In the embodiment depicted in FIGS. 3 through 5 the return spring 26 is designed in the form of a U-like loop, whose limbs are clamped at their free ends on either side of the support disk 18. The opposite loop part fits around a ledge 20a on the back of the pawl 20. On each limb of the return spring 26 an inwardly directed embossed pit 26a and 26b is provided, which is in sliding engagement with the side of the pawl 20. The pits 26a and 26b each constitute a friction element, which on shifting of the pawl 20 slides over its side surface. Owing to the friction effect then occurring the return movement of the pawl into its neutral position is sufficiently delayed so that at the end of belt pretensioning the pawls 20 will reliably snap into engagement with the ratchet tooth means.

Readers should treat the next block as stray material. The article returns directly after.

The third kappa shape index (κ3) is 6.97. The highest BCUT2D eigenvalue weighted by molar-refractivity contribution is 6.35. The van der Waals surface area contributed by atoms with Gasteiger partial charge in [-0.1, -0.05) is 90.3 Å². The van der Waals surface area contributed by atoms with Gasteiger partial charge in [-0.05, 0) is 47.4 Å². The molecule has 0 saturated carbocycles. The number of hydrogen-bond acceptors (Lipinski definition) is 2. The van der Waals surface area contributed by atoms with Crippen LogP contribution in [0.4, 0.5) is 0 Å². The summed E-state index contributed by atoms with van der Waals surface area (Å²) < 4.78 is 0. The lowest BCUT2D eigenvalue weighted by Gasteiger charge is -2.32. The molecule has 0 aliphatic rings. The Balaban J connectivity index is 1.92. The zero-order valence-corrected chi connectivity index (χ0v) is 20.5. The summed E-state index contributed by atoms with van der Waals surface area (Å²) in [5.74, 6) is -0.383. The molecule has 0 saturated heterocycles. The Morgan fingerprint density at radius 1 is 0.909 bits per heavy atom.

In the embodiment illustrated in FIG. 6a the return spring 26 is provided with a resilient limb 26c in permanent sliding engagement with the periphery in the circular bearing member 20b of the pawl 20. Here as well the return movement of the pawl 20 is delayed by the friction effect then occurring.